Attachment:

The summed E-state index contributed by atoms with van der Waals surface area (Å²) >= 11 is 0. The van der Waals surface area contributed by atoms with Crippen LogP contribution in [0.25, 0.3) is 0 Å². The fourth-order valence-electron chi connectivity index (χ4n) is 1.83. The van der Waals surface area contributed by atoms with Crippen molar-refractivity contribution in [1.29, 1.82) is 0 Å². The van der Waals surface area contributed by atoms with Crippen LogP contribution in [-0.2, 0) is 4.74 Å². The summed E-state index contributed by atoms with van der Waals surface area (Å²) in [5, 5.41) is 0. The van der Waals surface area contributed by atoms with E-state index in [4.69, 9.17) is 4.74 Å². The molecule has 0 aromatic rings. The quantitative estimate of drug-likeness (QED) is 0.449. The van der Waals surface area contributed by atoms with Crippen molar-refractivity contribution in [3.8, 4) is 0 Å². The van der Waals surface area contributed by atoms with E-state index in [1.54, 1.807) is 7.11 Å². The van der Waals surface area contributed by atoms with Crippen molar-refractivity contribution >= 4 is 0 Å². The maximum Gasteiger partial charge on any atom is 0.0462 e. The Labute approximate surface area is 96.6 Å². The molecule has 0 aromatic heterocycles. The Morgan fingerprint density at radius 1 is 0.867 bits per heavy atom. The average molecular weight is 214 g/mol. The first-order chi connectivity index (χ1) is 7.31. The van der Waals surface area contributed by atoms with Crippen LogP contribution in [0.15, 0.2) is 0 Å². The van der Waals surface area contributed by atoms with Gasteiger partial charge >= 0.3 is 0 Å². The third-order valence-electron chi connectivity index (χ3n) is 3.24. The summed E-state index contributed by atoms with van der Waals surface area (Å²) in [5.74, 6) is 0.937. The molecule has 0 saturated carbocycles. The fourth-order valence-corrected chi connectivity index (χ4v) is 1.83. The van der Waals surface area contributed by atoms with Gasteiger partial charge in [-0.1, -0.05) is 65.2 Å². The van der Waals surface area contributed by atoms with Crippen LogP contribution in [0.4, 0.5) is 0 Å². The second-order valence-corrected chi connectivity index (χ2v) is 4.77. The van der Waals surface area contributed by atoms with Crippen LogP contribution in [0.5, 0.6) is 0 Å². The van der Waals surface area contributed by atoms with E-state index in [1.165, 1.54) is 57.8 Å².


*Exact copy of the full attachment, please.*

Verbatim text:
The summed E-state index contributed by atoms with van der Waals surface area (Å²) >= 11 is 0. The van der Waals surface area contributed by atoms with Crippen LogP contribution in [0.25, 0.3) is 0 Å². The fourth-order valence-electron chi connectivity index (χ4n) is 1.83. The van der Waals surface area contributed by atoms with Crippen molar-refractivity contribution in [1.29, 1.82) is 0 Å². The van der Waals surface area contributed by atoms with Crippen LogP contribution in [-0.2, 0) is 4.74 Å². The summed E-state index contributed by atoms with van der Waals surface area (Å²) in [5, 5.41) is 0. The van der Waals surface area contributed by atoms with E-state index in [4.69, 9.17) is 4.74 Å². The molecule has 0 aromatic rings. The quantitative estimate of drug-likeness (QED) is 0.449. The van der Waals surface area contributed by atoms with Crippen molar-refractivity contribution in [3.8, 4) is 0 Å². The van der Waals surface area contributed by atoms with E-state index in [1.54, 1.807) is 7.11 Å². The van der Waals surface area contributed by atoms with Crippen molar-refractivity contribution >= 4 is 0 Å². The maximum Gasteiger partial charge on any atom is 0.0462 e. The Labute approximate surface area is 96.6 Å². The molecule has 0 aromatic heterocycles. The Morgan fingerprint density at radius 1 is 0.867 bits per heavy atom. The average molecular weight is 214 g/mol. The first-order chi connectivity index (χ1) is 7.31. The van der Waals surface area contributed by atoms with Crippen LogP contribution in [0.15, 0.2) is 0 Å². The van der Waals surface area contributed by atoms with Gasteiger partial charge >= 0.3 is 0 Å². The third-order valence-electron chi connectivity index (χ3n) is 3.24. The summed E-state index contributed by atoms with van der Waals surface area (Å²) in [5.74, 6) is 0.937. The molecule has 0 saturated carbocycles. The fourth-order valence-corrected chi connectivity index (χ4v) is 1.83. The van der Waals surface area contributed by atoms with Gasteiger partial charge in [-0.1, -0.05) is 65.2 Å². The van der Waals surface area contributed by atoms with Crippen LogP contribution in [0.4, 0.5) is 0 Å². The second-order valence-corrected chi connectivity index (χ2v) is 4.77. The van der Waals surface area contributed by atoms with Crippen LogP contribution in [0.5, 0.6) is 0 Å². The van der Waals surface area contributed by atoms with E-state index in [1.165, 1.54) is 57.8 Å².